The Laughter Vaccine standup show was held August 18.
The coronavirus pandemic has been a hard time for everyone, but some have it worse than others. Cathleen Semmens, an ICU charge nurse with Doctors Hospital of Sarasota, falls into the latter camp.
Though she’s treated all sorts of illnesses and injuries in the 10 years she’s worked in the ICU, she’s never experienced anything quite like COVID-19. The constant influx of new patients into her care and their high rate of infection has forced Semmens and other staff to care for patients in groups at set times before leaving the area as soon as possible. It’s efficient, and necessary, but there’s an isolation and lack of human connection with patients that Semmens regrets.
“The hardest part is not having the families here,” she said. “It matters when people are able to be here and can spend time with (patients),” she said. “It’s scary being in the hospital, let alone what we’re seeing with (COVID-19).”
Her work has become a routine of responding to suffering patients, following steps to decontaminate so she doesn’t bring sickness home, and speaking with other nurses for support.
But for one day at work, with the help of two Sarasota comedians putting on a stand-up show at the hospital, Semmens was able to sit back and laugh.
Comedians Les McCurdy and Al Ernst put on a stand-up comedy show for health workers at Doctors Hospital of Sarasota on Aug. 18. The day's three “Laughter Vaccine” shows had McCurdy and Ernst delivering 15-minute routines for health workers on their lunch and dinner breaks.
The owner of McCurdy’s Comedy Theatre thought the shows would be a good way to distract health workers from the emotional turmoil of the last few months.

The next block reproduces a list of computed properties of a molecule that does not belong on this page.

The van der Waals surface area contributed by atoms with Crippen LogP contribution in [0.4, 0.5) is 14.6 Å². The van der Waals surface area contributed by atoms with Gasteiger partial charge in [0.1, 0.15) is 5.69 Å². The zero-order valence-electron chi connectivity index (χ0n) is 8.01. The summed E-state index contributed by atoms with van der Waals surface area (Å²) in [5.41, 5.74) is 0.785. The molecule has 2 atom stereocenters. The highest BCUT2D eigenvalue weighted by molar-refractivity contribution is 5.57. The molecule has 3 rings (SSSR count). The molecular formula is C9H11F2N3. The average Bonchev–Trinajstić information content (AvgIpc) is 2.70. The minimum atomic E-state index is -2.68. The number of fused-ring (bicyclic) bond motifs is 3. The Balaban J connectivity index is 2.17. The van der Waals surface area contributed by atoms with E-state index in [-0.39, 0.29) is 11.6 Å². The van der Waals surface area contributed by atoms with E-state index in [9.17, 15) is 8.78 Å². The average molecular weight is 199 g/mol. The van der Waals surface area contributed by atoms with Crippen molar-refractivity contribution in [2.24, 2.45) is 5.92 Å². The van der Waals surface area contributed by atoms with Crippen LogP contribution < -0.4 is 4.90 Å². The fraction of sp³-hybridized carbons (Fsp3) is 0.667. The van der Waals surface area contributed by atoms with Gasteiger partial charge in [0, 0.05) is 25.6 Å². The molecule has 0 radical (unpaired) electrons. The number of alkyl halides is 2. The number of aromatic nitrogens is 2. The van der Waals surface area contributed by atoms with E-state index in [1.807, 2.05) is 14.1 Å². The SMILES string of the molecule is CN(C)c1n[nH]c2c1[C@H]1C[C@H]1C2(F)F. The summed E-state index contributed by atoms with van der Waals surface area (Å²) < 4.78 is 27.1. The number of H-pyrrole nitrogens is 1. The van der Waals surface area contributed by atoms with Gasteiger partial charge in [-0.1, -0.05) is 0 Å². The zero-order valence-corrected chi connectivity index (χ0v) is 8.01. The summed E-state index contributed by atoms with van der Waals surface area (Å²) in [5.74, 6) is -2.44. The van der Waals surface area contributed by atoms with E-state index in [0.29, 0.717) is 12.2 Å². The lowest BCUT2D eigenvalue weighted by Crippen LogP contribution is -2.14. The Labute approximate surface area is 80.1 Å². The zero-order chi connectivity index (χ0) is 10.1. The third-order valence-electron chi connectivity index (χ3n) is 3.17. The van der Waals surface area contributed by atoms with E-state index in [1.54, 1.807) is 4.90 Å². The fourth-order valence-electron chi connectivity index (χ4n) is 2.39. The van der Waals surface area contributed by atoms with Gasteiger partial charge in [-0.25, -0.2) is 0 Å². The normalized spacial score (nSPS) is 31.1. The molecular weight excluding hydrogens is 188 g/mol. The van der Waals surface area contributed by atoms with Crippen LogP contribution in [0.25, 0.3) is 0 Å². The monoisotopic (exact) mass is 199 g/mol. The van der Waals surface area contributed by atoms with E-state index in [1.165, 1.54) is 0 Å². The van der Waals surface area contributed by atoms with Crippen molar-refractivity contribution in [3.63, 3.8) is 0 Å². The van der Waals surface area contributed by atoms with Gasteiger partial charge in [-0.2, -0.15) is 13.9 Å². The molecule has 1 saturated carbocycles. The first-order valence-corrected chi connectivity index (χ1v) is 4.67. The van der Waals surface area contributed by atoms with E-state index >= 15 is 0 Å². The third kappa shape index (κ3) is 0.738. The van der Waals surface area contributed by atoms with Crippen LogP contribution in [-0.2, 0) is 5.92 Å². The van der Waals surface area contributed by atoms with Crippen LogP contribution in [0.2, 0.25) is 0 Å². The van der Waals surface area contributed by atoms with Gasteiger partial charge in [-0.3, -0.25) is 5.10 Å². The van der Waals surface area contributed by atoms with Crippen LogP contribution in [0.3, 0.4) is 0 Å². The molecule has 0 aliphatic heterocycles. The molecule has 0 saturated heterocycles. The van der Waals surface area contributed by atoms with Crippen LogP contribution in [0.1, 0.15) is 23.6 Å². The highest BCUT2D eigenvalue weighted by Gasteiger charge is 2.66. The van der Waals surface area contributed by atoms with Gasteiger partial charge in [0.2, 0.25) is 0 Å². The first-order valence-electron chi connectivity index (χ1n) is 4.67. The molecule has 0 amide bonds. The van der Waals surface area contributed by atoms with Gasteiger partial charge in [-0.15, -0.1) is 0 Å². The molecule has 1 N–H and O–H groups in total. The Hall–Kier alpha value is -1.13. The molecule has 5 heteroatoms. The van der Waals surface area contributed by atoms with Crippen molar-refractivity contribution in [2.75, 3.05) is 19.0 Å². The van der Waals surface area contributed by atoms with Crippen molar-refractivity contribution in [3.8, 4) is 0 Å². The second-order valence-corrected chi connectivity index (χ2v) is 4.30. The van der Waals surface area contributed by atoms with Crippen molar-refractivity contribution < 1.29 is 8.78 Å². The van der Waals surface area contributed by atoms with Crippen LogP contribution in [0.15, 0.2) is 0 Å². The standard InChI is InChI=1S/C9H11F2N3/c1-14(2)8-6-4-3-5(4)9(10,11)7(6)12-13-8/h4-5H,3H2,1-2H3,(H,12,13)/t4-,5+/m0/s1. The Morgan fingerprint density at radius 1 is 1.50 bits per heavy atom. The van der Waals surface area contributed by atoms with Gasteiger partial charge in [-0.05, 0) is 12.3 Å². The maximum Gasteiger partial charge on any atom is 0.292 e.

"They are probably most likely thinking about something that is not a happy thought (during their break)," McCurdy said. They're probably thinking about something that just happened ... or the family that they're missing."
It didn’t hurt that since the pandemic started, McCurdy’s hasn’t had much in the way of live entertainment. He partnered with fellow comedian Al Ernst and the duo each delivered a short stand-up routine to workers inside a spaced-out break room with food by provided by Bonefish Grill.
Though Ernst and McCurdy have decades of stand-up comedy experience put together, neither had ever performed at a medical building for workers. Ernst has performed at tailgates, golf events, baseball stadiums and more — but he says standing at a distance performing with a mask was particularly tricky. There's a certain rhythm at comedy shows that Ernst likes to tap into that wasn't available with an audience just on their lunch break.
"(The mask) in and of itself is the toughest thing to do," he said. " I did 15 minutes three times yesterday. Between that and being the fat guy and having to wear the mask all day long, I was exhausted when I got off."
The Laughter Vaccine show was somewhat personal for Ernst— his mother was one of the first nurses with Doctors Hospital of Sarasota. He remembers her treating patients through thick and thin, but coming home stressed and needing to talk through it with friends and family. Ernst wanted to be able to take away some of that stress for nurses today, if just through his comedy.
“This was a little more from the heart,” Ernst said. “You really want to be on your game.”
McCurdy has already released virtual shows with the theater during the down time, but the duo would like nothing more than to take their show on the road and perform at other local hospitals. McCurdy figures as the pandemic progresses, the need for distraction and entertainment for health care workers will only grow.
“That's what stand up comedy club is for,” McCurdy said. “It’s for you to be able to come in and destress, it's a mental vacation ... Once that show starts, you don't think about anything but what the comics talking about. And when you leave, you feel better than when you walked in.”